Accelerating global agricultural productivity growth at all scales of production is imperative to meet the needs of consumers and address threats to human and environmental well-being.
During the next 30 years, the world’s population will grow larger and more prosperous.
Demand will soar for food and agricultural goods, including meat, dairy, fruits, vegetables, timber, oilseeds for cooking and industrial uses, and biomass for energy, heat, and cooking.
At the same time, the natural resource base and ecosystems that support agricultural production are under stress from climate change, soil degradation, and poor water management.
Poverty, food insecurity, and malnutrition remain stubbornly high, condemning hundreds of millions of people to ill health and unfulfilled potential.
Productivity growth is driven by innovative agricultural technologies, improved practices, and attention to ecosystem services and biodiversity.
WHAT IS PRODUCTIVITY GROWTH?
In agriculture, productivity is measured as Total Factor Productivity, or TFP. An increase in TFP indicates that more crops, livestock, and aquaculture products were produced with the same amount, or less, land, labor, fertilizer, machinery, feed, and livestock.
INCREASING PRODUCTIVITY IS ABOUT MORE THAN SCALE
TFP grows when producers increase output using improved technologies and practices, such as advanced seed varieties, precision mechanization, efficient nutrient and water management techniques, and improved animal care practices. Using agricultural inputs efficiently to generate more output reduces agriculture’s environmental impact and lowers costs for producers and consumers.
Traditionally, high-income countries with large-scale farms and connections to global markets are the most efficient.
Yet productivity growth is possible at all scales of production.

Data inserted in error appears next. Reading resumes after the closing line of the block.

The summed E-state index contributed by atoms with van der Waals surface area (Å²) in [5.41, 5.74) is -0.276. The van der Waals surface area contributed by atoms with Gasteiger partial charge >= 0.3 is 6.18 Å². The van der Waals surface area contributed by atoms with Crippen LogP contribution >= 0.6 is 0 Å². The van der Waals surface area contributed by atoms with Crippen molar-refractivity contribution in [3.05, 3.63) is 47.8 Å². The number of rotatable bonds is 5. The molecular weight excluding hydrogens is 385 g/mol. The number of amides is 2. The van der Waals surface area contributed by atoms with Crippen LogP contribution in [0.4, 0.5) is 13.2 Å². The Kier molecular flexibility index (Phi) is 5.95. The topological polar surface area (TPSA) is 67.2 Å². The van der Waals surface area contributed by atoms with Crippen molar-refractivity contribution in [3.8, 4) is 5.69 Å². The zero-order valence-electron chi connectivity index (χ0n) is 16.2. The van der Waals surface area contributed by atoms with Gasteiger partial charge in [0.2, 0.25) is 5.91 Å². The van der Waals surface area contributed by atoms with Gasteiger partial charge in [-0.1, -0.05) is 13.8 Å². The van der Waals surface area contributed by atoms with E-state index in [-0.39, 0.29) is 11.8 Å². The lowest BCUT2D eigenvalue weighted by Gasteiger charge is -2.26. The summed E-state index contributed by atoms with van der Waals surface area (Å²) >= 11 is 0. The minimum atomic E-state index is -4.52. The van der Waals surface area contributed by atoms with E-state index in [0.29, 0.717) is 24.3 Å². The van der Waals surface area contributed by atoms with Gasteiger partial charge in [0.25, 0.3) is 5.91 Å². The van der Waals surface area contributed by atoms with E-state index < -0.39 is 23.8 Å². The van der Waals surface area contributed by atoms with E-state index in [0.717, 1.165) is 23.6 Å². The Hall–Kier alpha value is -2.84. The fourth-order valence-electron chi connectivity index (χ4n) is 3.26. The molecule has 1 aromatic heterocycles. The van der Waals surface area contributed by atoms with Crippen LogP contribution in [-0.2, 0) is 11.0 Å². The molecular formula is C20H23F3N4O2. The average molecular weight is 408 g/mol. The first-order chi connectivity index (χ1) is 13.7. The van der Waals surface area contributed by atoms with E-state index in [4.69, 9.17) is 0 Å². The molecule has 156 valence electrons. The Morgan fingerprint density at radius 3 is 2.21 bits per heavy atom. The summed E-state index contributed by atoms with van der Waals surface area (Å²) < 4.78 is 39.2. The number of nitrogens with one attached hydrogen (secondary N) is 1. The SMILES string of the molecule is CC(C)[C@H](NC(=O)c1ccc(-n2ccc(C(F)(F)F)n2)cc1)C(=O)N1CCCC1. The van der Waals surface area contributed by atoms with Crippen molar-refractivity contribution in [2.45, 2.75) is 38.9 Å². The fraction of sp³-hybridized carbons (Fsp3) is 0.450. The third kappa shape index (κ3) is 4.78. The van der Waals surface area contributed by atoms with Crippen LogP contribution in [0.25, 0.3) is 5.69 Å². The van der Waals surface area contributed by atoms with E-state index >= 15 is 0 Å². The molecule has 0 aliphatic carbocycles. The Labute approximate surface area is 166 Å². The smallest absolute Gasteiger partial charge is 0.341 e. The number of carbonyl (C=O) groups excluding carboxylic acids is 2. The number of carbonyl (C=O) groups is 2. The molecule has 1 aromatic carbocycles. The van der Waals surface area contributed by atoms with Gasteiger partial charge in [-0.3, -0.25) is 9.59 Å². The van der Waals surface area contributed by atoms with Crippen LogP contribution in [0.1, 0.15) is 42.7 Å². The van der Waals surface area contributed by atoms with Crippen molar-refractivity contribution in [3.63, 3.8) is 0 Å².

PRODUCTIVITY GROWTH AROUND THE WORLD
Using the latest improvements in precision agriculture and data analytics, in combination with high-yielding, herbicide-tolerant crops, a large-scale farmer in Brazil can produce soy for the global market without cutting down forests to increase output.
With healthier feed and improved housing, a small-scale dairy farmer selling to local markets in Kenya can increase milk output using fewer animals and generating less methane emissions.
By cultivating mangos with drip irrigation, a farmer in India can harvest a robust crop using less land and water.
Integrating pig, feed crop, and aquaculture production enables a small-scale farmer in Vietnam to sustainably increase output and diversify income sources.
WHAT HAPPENS IF WE DON’T PRIORITIZE PRODUCTIVITY GROWTH
TFP needs to increase by an average of 1.73 percent each year to sustainably meet consumer needs in 2050,
but the world is not keeping pace with this target.
A CALL TO ACTION
Strategic policies, Investments, and partnerships support and accelerate productivity growth.
in public agricultural R&D and extension systems
Public-sector agricultural R&D and extension systems, generate innovation and information that farmers of all scales need to sustainably increase productivity and resilience.
science- and information-based technologies and practices
Science- and information-based technologies and practices enable producers of all scales to increase output, control costs, and manage risk
infrastructure and market access for agricultural inputs and outputs
Access to markets for agricultural inputs, outputs, and services supports economic growth, diminishes waste and loss, and reduces costs for producers and consumers.
partnerships for sustainable agriculture and improved nutrition
Public-private producer partnerships support sustainable, equitable agricultural development, reduce poverty, and improve
and improve regional and global trade
Forward-looking trade agreements facilitate the cost-effective movement of agricultural inputs, products, and services to the people who need them.
post-harvest loss and food waste
Reducing loss and waste increases the availability and affordability of nutritious food and decreases the pressure on land and water resources.